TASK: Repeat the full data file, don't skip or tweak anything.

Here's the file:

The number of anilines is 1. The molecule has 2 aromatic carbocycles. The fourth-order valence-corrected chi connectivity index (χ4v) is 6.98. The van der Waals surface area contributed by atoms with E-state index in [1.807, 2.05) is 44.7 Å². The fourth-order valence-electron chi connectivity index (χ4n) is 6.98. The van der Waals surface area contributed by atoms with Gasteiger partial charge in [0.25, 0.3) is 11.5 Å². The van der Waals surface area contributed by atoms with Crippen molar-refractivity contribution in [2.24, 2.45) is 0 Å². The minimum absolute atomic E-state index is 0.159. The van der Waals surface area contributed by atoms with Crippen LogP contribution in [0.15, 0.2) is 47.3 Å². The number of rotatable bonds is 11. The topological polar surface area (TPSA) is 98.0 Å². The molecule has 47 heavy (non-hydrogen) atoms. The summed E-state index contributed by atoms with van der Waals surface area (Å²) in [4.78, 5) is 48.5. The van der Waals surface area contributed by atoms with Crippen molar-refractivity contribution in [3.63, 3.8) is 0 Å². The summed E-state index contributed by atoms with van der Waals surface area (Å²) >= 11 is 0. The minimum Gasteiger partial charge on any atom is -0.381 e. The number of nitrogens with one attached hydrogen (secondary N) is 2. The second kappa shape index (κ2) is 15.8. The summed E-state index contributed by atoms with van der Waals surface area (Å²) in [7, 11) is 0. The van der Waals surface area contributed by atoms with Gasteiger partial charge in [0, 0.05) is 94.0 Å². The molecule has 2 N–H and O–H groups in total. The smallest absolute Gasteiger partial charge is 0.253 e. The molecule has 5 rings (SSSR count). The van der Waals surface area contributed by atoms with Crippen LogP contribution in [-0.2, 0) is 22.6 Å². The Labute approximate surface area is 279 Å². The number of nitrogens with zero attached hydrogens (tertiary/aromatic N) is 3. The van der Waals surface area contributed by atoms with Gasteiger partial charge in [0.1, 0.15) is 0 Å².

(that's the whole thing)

The number of anilines is 1. The molecule has 2 aromatic carbocycles. The fourth-order valence-corrected chi connectivity index (χ4v) is 6.98. The van der Waals surface area contributed by atoms with E-state index in [1.807, 2.05) is 44.7 Å². The fourth-order valence-electron chi connectivity index (χ4n) is 6.98. The van der Waals surface area contributed by atoms with Gasteiger partial charge in [0.25, 0.3) is 11.5 Å². The van der Waals surface area contributed by atoms with Crippen molar-refractivity contribution in [2.24, 2.45) is 0 Å². The minimum absolute atomic E-state index is 0.159. The van der Waals surface area contributed by atoms with Crippen LogP contribution in [0.15, 0.2) is 47.3 Å². The number of rotatable bonds is 11. The topological polar surface area (TPSA) is 98.0 Å². The molecule has 47 heavy (non-hydrogen) atoms. The summed E-state index contributed by atoms with van der Waals surface area (Å²) in [4.78, 5) is 48.5. The van der Waals surface area contributed by atoms with Crippen molar-refractivity contribution in [3.63, 3.8) is 0 Å². The summed E-state index contributed by atoms with van der Waals surface area (Å²) >= 11 is 0. The minimum Gasteiger partial charge on any atom is -0.381 e. The number of nitrogens with one attached hydrogen (secondary N) is 2. The second kappa shape index (κ2) is 15.8. The summed E-state index contributed by atoms with van der Waals surface area (Å²) in [7, 11) is 0. The van der Waals surface area contributed by atoms with Gasteiger partial charge in [0, 0.05) is 94.0 Å². The molecule has 2 N–H and O–H groups in total. The smallest absolute Gasteiger partial charge is 0.253 e. The molecule has 5 rings (SSSR count). The van der Waals surface area contributed by atoms with Crippen LogP contribution in [-0.2, 0) is 22.6 Å². The Labute approximate surface area is 279 Å². The number of nitrogens with zero attached hydrogens (tertiary/aromatic N) is 3. The van der Waals surface area contributed by atoms with Gasteiger partial charge in [0.1, 0.15) is 0 Å².